$32,000 shed will house City of Oak Harbor’s biosolids

The dried brown stuff produced by Oak Harbor’s treatment facility will make a temporary layover behind the public works building on the north end of town.

Public Works Director Cathy Rosen explained to city council members at a workshop last week that a structure will need to be built to house the biosolids the new treatment plant will produce beginning this fall.

The winning bid for the fabric-covered shed is $32,000, but city staff will have to pour the slab, install sewer and erect the structure, Rosen said.

The City Council is set to finalize the purchase of the poop shed during its Tuesday, Sept. 4, council meeting.

The plant is designed to produce a dried product that is considered Class A biosolids, which can be used as fertilizer for residential or commercial uses. Rosen explained that the state Department of Ecology will first categorize the stuff that is produced by the plant as Class B until the city can show it consistently makes Class A biosolids.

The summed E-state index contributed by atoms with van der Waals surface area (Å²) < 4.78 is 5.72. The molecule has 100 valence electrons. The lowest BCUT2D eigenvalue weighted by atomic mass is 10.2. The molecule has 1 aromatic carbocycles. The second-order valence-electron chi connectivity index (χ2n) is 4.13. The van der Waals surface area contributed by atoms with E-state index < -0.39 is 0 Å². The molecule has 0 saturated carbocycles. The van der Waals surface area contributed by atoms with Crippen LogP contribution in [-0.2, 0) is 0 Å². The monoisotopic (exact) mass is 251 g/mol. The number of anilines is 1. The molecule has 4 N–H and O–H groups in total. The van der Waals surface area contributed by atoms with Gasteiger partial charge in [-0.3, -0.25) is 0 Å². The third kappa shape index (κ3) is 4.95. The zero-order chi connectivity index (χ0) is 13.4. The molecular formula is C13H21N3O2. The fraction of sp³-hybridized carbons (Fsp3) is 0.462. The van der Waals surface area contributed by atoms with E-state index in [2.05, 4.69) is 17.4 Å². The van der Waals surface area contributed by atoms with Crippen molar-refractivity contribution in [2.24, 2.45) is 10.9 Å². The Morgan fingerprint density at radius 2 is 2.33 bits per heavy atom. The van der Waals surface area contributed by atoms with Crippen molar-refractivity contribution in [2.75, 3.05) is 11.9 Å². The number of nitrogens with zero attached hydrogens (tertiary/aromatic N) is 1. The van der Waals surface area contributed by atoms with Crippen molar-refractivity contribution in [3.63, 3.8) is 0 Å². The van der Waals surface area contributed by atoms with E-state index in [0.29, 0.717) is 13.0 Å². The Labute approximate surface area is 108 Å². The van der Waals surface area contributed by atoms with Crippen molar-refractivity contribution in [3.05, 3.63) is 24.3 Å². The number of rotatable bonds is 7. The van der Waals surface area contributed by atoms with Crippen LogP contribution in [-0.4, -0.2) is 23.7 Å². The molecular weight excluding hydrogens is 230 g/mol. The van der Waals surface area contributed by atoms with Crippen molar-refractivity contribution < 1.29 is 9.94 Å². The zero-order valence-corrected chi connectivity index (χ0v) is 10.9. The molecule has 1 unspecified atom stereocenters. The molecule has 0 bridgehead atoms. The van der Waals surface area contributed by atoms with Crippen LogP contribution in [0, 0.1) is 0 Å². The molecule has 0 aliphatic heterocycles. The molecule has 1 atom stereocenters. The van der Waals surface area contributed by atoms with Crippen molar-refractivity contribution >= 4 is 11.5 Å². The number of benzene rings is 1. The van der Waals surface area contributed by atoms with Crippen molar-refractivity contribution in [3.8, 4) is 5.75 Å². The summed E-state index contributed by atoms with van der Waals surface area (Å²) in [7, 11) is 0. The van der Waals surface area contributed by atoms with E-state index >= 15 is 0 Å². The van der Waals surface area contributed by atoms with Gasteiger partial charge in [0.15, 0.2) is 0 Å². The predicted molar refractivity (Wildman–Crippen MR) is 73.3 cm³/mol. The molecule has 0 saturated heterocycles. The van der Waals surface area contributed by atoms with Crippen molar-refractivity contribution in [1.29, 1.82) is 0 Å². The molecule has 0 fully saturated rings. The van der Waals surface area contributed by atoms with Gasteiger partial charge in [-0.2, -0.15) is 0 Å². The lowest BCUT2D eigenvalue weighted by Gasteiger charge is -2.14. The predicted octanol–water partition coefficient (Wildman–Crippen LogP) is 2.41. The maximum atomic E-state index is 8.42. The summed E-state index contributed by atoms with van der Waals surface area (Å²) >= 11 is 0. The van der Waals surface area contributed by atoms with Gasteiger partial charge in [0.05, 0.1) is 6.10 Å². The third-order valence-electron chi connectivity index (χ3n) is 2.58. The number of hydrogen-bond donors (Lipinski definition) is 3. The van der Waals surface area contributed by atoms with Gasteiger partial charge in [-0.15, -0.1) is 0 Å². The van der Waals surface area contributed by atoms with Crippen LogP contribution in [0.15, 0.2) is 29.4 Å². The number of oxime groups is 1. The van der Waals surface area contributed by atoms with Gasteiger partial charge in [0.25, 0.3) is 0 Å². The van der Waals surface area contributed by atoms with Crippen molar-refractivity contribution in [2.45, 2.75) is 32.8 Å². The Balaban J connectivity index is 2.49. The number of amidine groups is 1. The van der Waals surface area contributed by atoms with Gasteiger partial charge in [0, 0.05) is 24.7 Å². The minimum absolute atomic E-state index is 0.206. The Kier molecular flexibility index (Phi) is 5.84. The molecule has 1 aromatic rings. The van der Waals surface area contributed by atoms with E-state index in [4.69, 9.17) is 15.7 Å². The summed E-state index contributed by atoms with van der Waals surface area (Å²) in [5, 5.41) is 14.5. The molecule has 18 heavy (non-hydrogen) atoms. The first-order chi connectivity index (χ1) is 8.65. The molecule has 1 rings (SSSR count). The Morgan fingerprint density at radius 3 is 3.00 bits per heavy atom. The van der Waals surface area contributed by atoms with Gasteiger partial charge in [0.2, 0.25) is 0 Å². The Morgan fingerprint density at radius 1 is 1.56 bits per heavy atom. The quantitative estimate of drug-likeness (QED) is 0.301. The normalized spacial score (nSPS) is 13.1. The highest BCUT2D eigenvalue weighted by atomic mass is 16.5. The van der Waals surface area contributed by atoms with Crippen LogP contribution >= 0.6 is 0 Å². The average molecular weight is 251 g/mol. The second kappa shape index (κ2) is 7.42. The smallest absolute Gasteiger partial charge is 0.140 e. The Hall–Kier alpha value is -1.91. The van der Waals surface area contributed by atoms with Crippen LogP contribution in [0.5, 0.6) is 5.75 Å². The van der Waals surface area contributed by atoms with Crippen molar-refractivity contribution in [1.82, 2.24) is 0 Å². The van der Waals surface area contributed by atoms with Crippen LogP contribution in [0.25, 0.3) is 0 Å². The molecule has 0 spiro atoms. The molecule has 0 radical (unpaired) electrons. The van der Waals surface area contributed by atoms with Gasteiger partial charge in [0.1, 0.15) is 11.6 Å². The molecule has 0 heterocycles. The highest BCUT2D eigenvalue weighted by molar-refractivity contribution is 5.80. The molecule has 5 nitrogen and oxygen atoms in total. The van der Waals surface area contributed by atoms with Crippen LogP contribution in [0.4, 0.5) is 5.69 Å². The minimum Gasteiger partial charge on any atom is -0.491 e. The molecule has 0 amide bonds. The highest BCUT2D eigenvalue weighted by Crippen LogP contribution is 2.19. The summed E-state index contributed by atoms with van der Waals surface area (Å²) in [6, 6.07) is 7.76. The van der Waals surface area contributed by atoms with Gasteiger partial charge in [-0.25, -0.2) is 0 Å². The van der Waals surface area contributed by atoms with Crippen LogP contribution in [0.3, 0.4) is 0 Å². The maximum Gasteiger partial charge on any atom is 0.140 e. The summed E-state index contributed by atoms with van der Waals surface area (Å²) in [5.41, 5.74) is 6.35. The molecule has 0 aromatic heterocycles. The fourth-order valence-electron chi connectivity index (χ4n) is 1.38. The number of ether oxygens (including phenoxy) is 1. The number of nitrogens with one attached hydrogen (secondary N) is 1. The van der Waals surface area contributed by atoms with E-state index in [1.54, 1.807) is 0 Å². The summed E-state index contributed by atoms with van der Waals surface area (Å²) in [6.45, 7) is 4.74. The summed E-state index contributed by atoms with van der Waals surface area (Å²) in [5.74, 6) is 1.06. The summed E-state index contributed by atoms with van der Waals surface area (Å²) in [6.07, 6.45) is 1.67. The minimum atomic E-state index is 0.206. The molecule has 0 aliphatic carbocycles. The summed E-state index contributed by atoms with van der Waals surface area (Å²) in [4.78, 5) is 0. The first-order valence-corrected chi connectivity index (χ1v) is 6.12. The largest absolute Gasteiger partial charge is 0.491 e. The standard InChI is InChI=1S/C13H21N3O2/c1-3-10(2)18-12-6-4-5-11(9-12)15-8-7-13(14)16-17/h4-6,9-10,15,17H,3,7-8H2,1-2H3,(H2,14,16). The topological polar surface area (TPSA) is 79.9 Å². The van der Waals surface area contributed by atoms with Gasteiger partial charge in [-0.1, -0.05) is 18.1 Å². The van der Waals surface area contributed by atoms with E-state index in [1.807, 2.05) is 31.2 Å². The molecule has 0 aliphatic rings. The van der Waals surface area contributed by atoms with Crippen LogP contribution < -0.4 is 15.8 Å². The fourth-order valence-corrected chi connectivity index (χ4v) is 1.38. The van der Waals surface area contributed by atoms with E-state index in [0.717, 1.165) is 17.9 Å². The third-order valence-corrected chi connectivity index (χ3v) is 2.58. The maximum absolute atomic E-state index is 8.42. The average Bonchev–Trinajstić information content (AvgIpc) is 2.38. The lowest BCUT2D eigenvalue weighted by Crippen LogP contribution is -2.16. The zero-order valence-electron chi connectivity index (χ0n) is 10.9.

Class B can be used as a fertilizer on fields that are planted with wheat, alfalfa and other agricultural products, according to a Washington State University report.

During the start-up period, the biosolids will be hauled to the shed and then to the Boulder Park Project in Eastern Washington, where it will be spread on agricultural land. A total of 35 sewage treatment plants participate in the service jointly operated and managed by King County and Boulder Park, Inc.; the biosolids are spread over 90,000 acres in Douglas County, according to a May 2018 report on the project by the state and King County.

Eventually, Oak Harbor’s treatment plant will produce Class A biosolids, which will also be stored in the new shed; it will be able to hold 100 to 200 yards of the stuff. Brett Arvidson, project manager for the plant, said the product can be sold to the public in small amounts or to nurseries and other businesses as a soil amendment and fertilizer.

“If we do it right, we’re going to have a customer mix,” he said.

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Photo by The Everett Herald / 2016
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